Those with flat feet, or fallen arches tend to stretch the muscles and the tendons. If the tendon’s are overstretched and overused the runner may experience pain behind the knee.

Symptoms

What does this condition feel like and when should you become concerned?

If this type of injury occurs you will most likely feel:

  • Pain/Sensitivity behind the knee
  • Swollen knee
  • Pain bending the knee
  • Sometimes feeling a popping sensation

Most doctors recommend listening to your body while running and to stop and cut back on miles when you experience these symptoms. Pushing through the pain will only make it worse and will not address the underlying problem.

Nutrition and Prevention

If you feel any of these symptoms, it is wise to get a diagnosis from your doctor. If your condition is indeed Runner’s Knee be prepared for a lengthy recovery. It will take several weeks before your knee will be strong enough to fully resume activities.

Rather than wait for the injury to occur, why not practice prevention and good nutrition to avoid the problem in the first place?

Proper warm-up and stretches can prepare your muscles for your running workout and help make them strong and flexible. This also minimizes the chance of causing irritation to your knee.

After your run, do not neglect your cool down stretches. Cool down exercises allow you to gradually reduce your heart rate. Cool down also reduces muscle soreness by releasing lactic acid and toxins.

Add variety to your runs. Different running surfaces makes it more interesting for you and changes how pressure is distributed to your knees. Consider the following options:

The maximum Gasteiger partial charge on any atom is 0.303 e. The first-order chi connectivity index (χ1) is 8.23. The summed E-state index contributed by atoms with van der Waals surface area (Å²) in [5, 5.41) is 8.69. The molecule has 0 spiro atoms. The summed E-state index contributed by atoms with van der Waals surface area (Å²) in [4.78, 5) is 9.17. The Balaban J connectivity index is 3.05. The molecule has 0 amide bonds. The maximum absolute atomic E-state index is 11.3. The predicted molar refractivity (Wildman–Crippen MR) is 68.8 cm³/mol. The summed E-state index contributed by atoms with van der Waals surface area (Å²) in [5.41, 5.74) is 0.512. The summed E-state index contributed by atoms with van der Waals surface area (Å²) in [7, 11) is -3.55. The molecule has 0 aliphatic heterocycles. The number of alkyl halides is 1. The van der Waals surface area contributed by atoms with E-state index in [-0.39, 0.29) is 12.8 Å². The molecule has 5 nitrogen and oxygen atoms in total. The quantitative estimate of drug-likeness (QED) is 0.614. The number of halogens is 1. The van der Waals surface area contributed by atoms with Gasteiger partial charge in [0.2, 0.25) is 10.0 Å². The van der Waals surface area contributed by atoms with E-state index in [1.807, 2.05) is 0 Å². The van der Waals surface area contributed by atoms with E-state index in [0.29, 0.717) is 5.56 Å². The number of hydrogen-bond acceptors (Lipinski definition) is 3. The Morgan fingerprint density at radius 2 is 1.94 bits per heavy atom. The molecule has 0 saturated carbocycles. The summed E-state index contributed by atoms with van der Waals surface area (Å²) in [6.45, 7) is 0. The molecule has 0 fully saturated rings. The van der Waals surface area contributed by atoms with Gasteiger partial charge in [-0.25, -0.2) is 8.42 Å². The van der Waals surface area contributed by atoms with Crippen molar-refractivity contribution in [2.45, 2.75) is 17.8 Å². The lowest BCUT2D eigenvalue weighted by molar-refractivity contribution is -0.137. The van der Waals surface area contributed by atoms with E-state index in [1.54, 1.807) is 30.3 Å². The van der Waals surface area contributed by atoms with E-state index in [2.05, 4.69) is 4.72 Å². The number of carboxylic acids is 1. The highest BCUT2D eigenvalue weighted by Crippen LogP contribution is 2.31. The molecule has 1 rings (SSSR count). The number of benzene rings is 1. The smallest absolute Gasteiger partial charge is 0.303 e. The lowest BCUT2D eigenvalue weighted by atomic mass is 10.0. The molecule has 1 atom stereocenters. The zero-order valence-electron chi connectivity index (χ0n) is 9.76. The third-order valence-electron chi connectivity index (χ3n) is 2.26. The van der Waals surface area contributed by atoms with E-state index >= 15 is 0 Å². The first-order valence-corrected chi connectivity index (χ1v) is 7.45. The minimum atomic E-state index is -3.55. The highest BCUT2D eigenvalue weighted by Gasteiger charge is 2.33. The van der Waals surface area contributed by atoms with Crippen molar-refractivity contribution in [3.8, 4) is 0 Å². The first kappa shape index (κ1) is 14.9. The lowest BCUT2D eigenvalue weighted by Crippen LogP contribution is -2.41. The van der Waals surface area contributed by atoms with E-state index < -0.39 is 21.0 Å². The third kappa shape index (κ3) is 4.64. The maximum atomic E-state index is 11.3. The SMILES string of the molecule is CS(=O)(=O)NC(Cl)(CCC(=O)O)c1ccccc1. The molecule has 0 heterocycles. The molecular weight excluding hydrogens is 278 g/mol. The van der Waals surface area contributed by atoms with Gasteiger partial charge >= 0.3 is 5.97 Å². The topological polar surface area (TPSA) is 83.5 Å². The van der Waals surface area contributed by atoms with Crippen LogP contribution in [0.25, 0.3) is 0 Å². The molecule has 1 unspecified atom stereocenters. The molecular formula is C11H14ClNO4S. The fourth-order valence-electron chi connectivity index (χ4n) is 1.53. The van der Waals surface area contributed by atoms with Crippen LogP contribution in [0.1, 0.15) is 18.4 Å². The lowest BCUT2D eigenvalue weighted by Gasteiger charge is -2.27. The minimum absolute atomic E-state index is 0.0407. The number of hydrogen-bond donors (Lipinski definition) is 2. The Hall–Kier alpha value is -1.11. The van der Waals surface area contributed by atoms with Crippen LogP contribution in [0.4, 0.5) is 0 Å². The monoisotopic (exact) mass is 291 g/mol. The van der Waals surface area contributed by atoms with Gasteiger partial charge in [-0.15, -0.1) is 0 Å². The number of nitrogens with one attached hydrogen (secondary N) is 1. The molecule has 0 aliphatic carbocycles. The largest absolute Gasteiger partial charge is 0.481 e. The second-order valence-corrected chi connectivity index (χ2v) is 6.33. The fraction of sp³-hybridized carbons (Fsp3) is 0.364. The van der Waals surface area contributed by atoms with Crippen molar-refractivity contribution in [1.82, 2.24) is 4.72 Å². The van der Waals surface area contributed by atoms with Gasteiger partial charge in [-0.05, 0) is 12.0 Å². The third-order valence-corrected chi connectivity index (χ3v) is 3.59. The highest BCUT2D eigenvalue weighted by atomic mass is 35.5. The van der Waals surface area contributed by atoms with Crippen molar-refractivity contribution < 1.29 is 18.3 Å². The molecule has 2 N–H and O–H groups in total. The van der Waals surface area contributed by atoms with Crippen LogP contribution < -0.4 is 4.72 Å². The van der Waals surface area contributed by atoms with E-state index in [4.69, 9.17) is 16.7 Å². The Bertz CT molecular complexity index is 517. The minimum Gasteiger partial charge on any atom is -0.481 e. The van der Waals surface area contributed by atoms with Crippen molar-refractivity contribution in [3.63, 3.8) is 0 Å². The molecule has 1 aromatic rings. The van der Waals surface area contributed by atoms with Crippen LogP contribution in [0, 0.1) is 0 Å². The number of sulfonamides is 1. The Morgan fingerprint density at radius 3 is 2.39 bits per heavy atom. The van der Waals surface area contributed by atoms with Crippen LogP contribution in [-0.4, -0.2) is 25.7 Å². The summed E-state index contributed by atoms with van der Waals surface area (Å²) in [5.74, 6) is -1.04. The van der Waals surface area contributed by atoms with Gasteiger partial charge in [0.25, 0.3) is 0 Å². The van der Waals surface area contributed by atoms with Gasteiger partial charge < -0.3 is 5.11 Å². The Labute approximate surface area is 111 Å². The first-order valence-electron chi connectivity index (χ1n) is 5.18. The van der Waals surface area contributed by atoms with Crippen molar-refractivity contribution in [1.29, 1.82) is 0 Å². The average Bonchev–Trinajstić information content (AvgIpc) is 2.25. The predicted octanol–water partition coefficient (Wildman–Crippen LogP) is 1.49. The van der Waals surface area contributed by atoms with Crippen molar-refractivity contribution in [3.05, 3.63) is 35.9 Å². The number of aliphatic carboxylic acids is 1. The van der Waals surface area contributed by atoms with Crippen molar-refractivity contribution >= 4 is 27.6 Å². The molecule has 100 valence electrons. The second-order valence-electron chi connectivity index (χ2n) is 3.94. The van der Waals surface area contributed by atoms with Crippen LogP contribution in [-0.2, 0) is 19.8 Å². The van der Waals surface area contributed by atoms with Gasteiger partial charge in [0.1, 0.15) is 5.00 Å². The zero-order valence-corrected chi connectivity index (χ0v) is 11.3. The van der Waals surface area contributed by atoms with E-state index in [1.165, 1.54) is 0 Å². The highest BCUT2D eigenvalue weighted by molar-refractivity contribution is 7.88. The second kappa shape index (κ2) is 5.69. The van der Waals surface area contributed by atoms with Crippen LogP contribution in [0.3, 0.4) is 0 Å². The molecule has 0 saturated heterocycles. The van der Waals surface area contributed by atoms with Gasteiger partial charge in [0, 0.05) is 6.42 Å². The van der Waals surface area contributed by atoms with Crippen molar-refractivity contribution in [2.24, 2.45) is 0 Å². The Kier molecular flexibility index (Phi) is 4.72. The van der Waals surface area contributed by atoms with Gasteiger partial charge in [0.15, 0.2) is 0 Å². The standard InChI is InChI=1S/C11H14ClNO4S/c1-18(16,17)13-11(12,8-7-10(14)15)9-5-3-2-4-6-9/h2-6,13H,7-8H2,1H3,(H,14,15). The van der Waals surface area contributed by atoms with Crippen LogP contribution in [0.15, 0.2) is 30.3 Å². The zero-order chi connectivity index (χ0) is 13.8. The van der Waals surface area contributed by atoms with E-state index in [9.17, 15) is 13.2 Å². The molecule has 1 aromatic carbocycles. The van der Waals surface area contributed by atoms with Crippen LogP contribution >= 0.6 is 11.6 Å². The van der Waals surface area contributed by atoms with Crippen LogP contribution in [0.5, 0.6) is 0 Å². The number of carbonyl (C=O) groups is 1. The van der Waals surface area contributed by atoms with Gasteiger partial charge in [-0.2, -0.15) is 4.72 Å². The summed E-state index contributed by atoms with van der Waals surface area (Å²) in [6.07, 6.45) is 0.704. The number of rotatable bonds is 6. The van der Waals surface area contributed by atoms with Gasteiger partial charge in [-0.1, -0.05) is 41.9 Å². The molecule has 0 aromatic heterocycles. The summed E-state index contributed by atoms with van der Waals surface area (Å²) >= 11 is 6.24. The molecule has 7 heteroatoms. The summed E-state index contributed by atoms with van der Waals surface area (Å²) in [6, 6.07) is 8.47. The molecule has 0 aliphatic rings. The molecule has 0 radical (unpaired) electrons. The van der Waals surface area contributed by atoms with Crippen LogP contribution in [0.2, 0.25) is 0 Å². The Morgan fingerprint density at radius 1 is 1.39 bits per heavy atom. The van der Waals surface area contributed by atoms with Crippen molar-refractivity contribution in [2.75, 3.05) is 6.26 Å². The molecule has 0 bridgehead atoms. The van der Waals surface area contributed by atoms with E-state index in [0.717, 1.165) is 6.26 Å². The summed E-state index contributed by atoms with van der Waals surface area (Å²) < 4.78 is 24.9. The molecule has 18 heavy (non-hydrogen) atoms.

• Concrete/Asphalt
  • Grass/Soft surface
  • Inclines
  • Curved Track
  • Straight run

Remember to take it slow. Do not over-train or boost your mileage dramatically. It is wise to challenge yourself appropriately while allowing your body to slowly adjust.

Proper Training Methods to Avoid Knee Pain After Running

Proper training methods can help you avoid this painful injury. Proper methods include:

  • Training to contract muscles on the outside of your hips to help keep your pelvis level.
  • Strengthening exercises to strengthen your hip abductors
  • Ensuring your foot falls flat under your hips to avoid heel striking
  • Reduce impact shock with proper running shoes
  • Strengthen Core
  • Ensure proper running form
  • Gait Training

These proper training methods do help minimize and avoid Runner’s Knee. In fact, a study by the American Journal of Sports Medicine had 19 individuals participate in an eight-week hip and core-strengthening program. By the end of 8 weeks, the individuals stated significant improvements in their knee’s function.

The University of Kentucky, took runners through eight types of gait retraining sessions. Afterwords, the participants noted a significant decrease in pain, as well as an improvement in their running mechanics.

Applying these training methods before you even start to experience pain in knee fat and knee cap, will save you weeks of recovery time and discomfort.

Setting the Pace

The proper running pace depends on a number of factors. These include:

  • Your fitness level
  • Your fitness goals

If you have just started running you may want to start slowly and focus on maintaining proper form. If on, on the other hand, you are interested in burning fat or competing than interval training may be for you.